I am not going to bury the lede… I am a big proponent of self-care. I talk about it in my book, I talk about it on my podcast, I talk about it in nearly every interview or talk that I do, and yes, I’m going to talk about it here. I think that the idea of “self-care” is often misunderstood, or it seems like it’s indulgent, or it’s something only certain people have time for or access to.  

But I am here to say right here and now, that self care is not indulgent and, in fact, it is 1000% not optional. Self-care, and actually I like to use the phrase conscious maintenance, is one of the most important things you can do in order to support yourself in showing up as a parent with the kind of energy and confidence and clarity that would best serve you, your children, and your family. 

Let’s just break down the term self-care: Self, meaning us, and care meaning to tend to. How can we be the parent or caregiver that our child needs, and have the capacity to respond to the demands of raising a neurodivergent child, if we’re not tending to ourselves? 

During these past few years of COVID, there have been a flurry of viral articles highlighting the general sense of depletion that we as a society are experiencing…this idea that our emotional reserves are empty. And that’s tough because in my experience, parents of differently wired kids tend to already have low reserves as a baseline because of the demands and stresses that can be part of this journey. 

So it really is critical that we take care of ourselves — our emotional lives, our mental state,  our physical selves, our spiritual selves. Because if all we’re doing is giving and doing for everyone else in our lives, especially for our kids, we are going to burn out. You may have already burned out.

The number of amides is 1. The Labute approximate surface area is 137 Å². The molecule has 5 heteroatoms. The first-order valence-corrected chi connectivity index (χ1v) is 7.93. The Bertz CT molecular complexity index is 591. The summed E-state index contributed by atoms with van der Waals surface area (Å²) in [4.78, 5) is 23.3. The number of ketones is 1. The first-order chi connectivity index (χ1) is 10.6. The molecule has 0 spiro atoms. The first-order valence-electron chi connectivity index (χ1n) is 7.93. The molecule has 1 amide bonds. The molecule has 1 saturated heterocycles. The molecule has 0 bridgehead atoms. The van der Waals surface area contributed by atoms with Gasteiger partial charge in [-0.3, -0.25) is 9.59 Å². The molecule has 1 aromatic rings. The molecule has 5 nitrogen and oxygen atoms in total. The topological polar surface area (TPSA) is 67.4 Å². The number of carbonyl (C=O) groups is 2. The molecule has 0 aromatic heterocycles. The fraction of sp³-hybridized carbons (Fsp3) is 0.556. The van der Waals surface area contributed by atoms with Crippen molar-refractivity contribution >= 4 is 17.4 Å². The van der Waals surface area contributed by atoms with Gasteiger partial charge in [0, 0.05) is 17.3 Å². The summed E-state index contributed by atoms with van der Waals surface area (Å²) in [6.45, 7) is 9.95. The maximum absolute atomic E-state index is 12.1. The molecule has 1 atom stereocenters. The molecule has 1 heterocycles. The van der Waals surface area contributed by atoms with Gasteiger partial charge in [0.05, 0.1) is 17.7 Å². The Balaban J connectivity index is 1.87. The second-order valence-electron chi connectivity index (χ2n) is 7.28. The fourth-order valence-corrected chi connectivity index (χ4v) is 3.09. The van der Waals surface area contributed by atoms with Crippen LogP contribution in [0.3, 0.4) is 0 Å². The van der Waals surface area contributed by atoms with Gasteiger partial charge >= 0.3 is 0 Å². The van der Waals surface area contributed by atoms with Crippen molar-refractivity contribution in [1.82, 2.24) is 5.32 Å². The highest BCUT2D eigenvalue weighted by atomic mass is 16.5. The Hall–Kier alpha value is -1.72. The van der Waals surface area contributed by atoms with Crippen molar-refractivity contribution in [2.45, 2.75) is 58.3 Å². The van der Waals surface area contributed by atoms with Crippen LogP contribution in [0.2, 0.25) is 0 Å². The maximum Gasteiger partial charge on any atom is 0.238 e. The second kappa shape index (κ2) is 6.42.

Not only do we deserve to take care of ourselves, but our kids deserve parents and caregivers who model the message that we matter. We want our kids to see us intentionally supporting our own well-being, so that they grow up understanding that being a human means taking care of oneself. 

Again, I talk about self-care a lot on Tilt Parenting, so I’m not going to go into all the things in this video, but I do want to leave you with a few thoughts. First, I wanted to share my definition for self-care: self-care is something that is both intentional and just for you. It’s about intentionally choosing an action or perhaps an inaction with the goal of supporting your mental, emotional, physical, and/or spiritual well being. That’s it. You get to decide what that looks like for you, what actions of self-care meet that criteria. You get to decide how much time you devote to it, where it happens, when it happens. 

But I hope that you take intentional time every day for some small act of conscious maintenance, even if it’s just 2 minutes. Some small act to remind your whole being that you matter. To do something to fill up your reserves so you can best show up for whatever happens today, wherever your journey with your child takes you next. In fact, I’m going to end this video with a challenge. As soon as this video ends, which it’s going to in about 20 seconds, write down on a Post-it note or a piece of paper one thing that you commit to doing today that is intentional and it’s just for you and will support your well-being. Okay…go.

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Tilt Parenting, LLC is an educational resource, podcast, consultancy, and community with a focus on positively shifting the way neurodifferences in children are perceived, experienced, and supported, and supporting parents raising differently wired™ kids so these exceptional kids can thrive in their schools, in their families, and in their lives. It was founded by Debbie Reber in 2016.




© 2016 Deborah Reber